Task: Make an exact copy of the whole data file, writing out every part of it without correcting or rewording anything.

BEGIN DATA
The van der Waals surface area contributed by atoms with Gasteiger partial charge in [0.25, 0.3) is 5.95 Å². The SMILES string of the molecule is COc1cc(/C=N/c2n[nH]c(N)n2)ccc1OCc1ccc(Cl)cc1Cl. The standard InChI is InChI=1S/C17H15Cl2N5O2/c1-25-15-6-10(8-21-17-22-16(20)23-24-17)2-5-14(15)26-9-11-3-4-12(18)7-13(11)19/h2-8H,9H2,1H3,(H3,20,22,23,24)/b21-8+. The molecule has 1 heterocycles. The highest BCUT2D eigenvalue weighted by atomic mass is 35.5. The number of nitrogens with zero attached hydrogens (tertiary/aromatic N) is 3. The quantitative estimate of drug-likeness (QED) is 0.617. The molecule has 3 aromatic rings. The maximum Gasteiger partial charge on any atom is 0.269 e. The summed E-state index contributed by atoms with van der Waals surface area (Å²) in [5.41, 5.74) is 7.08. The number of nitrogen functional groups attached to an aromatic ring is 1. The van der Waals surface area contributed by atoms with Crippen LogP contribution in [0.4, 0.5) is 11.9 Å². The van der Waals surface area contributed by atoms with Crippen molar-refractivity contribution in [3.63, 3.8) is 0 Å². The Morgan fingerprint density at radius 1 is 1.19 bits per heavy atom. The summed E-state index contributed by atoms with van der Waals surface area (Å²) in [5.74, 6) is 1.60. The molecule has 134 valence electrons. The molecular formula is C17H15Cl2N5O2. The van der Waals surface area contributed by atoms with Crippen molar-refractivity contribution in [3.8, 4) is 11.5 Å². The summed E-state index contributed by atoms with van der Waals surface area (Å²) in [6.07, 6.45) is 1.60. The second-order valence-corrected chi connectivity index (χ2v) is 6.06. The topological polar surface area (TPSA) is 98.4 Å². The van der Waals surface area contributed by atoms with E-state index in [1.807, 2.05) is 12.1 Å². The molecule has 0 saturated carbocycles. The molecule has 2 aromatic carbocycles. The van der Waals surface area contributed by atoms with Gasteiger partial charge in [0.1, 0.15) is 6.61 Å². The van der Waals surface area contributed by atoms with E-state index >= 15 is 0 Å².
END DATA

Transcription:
The van der Waals surface area contributed by atoms with Gasteiger partial charge in [0.25, 0.3) is 5.95 Å². The SMILES string of the molecule is COc1cc(/C=N/c2n[nH]c(N)n2)ccc1OCc1ccc(Cl)cc1Cl. The standard InChI is InChI=1S/C17H15Cl2N5O2/c1-25-15-6-10(8-21-17-22-16(20)23-24-17)2-5-14(15)26-9-11-3-4-12(18)7-13(11)19/h2-8H,9H2,1H3,(H3,20,22,23,24)/b21-8+. The molecule has 1 heterocycles. The highest BCUT2D eigenvalue weighted by atomic mass is 35.5. The number of nitrogens with zero attached hydrogens (tertiary/aromatic N) is 3. The quantitative estimate of drug-likeness (QED) is 0.617. The molecule has 3 aromatic rings. The maximum Gasteiger partial charge on any atom is 0.269 e. The summed E-state index contributed by atoms with van der Waals surface area (Å²) in [5.41, 5.74) is 7.08. The number of nitrogen functional groups attached to an aromatic ring is 1. The van der Waals surface area contributed by atoms with Crippen LogP contribution in [0.4, 0.5) is 11.9 Å². The van der Waals surface area contributed by atoms with Crippen molar-refractivity contribution in [3.63, 3.8) is 0 Å². The Morgan fingerprint density at radius 1 is 1.19 bits per heavy atom. The summed E-state index contributed by atoms with van der Waals surface area (Å²) in [5.74, 6) is 1.60. The molecule has 134 valence electrons. The molecular formula is C17H15Cl2N5O2. The van der Waals surface area contributed by atoms with Crippen molar-refractivity contribution in [3.8, 4) is 11.5 Å². The summed E-state index contributed by atoms with van der Waals surface area (Å²) in [6.07, 6.45) is 1.60. The second-order valence-corrected chi connectivity index (χ2v) is 6.06. The topological polar surface area (TPSA) is 98.4 Å². The van der Waals surface area contributed by atoms with E-state index in [1.807, 2.05) is 12.1 Å². The molecule has 0 saturated carbocycles. The molecule has 2 aromatic carbocycles. The van der Waals surface area contributed by atoms with Gasteiger partial charge in [0.1, 0.15) is 6.61 Å². The van der Waals surface area contributed by atoms with E-state index >= 15 is 0 Å².